Can pilots see while flying?
The short answer is no. If you’ve ever gazed out your window into the inky blackness during a nighttime flight, you’ve probably wondered how the pilots are able to see anything from the cockpit. The blinking LED light visible from the ground actually serves a beacon to help other pilots spot the plane in the air.
Do Airplanes see other airplanes?
Answer: No, the pilots and air traffic controllers know when airplanes will pass each other. There are strict separation standards to ensure that a safe margin is maintained. While a passing airplane may look close, it is actually distant. Remember that airplanes can be separated vertically as well as laterally.
What does a pilot see when landing?
To complete a safe landing, pilots must be able to see the runway at a specific decision height (DH) above the ground. A minimum horizontal visibility is also specified, called the Runway Visual Range, or RVR. The RVR is measured on the ground, and the information given to the pilots before they begin an approach.
How do pilots know route?
Pilots rely heavily on computerised controls and with the assistance of the autopilot and the flight management computer, steer the plane along their planned route. They are monitored by air traffic control stations they pass along the way.
How come you never see other planes when flying?
A: First of all, there are a lot less planes flying at once than there are cars driving on highways. Secondly, air traffic controllers work hard to be sure all planes in the sky have clear flightpaths, so you won’t likely find two planes going the same place at the exact same time.
How far apart do planes have to be in the air?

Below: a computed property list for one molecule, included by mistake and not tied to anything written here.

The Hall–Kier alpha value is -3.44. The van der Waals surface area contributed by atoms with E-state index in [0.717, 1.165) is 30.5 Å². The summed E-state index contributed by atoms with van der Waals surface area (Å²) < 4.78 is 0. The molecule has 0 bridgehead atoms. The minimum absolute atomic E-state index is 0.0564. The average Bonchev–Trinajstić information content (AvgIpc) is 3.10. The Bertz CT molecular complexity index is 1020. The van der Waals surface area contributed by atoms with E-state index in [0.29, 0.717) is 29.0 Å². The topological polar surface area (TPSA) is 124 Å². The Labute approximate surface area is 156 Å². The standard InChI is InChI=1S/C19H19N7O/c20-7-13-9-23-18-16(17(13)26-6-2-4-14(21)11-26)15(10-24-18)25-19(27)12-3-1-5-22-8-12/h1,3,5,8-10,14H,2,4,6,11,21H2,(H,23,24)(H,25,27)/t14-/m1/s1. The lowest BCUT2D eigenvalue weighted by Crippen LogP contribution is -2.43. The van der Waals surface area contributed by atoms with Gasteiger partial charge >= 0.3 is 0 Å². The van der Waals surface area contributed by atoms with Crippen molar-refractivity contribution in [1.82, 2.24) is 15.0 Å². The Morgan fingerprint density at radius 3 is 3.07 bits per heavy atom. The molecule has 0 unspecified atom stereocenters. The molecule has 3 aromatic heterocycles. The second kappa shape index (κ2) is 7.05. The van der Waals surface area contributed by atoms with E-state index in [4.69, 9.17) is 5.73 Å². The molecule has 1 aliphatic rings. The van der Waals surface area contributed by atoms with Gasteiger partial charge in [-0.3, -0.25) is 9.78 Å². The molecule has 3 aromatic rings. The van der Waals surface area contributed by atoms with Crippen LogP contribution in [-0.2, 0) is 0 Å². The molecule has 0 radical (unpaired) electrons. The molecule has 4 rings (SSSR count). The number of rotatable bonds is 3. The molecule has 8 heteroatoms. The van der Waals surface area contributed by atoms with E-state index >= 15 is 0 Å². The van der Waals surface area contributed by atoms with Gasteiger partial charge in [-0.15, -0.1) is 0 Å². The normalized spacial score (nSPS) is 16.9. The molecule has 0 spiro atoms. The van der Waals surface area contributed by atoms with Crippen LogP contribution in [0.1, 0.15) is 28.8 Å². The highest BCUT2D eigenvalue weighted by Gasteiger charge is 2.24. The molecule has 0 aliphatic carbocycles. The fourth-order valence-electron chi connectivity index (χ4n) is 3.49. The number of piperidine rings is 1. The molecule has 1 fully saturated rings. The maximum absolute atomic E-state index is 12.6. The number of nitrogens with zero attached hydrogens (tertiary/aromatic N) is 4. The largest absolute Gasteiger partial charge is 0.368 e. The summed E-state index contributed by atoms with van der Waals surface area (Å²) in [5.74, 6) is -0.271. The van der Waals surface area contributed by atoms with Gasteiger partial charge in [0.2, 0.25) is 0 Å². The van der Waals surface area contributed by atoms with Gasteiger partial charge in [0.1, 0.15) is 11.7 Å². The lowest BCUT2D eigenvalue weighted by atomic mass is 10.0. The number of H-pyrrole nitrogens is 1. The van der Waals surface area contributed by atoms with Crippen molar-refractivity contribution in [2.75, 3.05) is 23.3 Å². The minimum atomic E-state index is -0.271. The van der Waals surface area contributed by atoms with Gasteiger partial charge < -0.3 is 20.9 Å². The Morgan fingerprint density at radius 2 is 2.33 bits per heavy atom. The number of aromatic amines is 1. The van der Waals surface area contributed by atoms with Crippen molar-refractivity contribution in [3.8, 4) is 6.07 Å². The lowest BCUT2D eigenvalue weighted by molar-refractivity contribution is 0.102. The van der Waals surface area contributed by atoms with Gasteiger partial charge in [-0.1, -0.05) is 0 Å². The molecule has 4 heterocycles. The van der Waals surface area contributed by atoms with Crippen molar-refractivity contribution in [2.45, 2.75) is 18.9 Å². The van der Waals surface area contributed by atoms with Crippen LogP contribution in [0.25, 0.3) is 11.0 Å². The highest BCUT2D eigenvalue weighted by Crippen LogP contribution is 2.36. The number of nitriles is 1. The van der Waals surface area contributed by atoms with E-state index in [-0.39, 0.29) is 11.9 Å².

A: The standard for vertical separation is now 1,000 feet. You were right about it being 2,000 feet until January 20, 2005, when the U.S. implemented Reduced Vertical Separation Minima (RVSM). The pilots were aware of the opposite-direction traffic.
Why do some planes leave more contrails than others?
The less common reason is that different planes have different engines. Some engines will leave a contrail in the air where another engine will not. Here, for example, are an Airbus A340 (maiden flight: 1991) on the left, leaving contrails, and a Boeing 707 (maiden flight: 1957) not leaving contrails.
What are contrails and why do they matter?
Contrails are the visible reminder that on a daily basis numerous commercial and private flights cross the skies across the world. But some aircraft leave these white trails behind them and others do not, even when seemingly in the same general part of the sky.
Why do some planes leave trails and others do not?
Now there are two main reasons why some planes leave trails and some nearby planes do not. The less common reason is that different planes have different engines. Some engines will leave a contrail in the air where another engine will not.
How long do contrails stay in the air?
Some aircraft leave long, defined contrails that persist for several hours after the plane has passed; others leave very short trails that disappear fast. Why is this? Persistent contrails can hang in the air for many hours.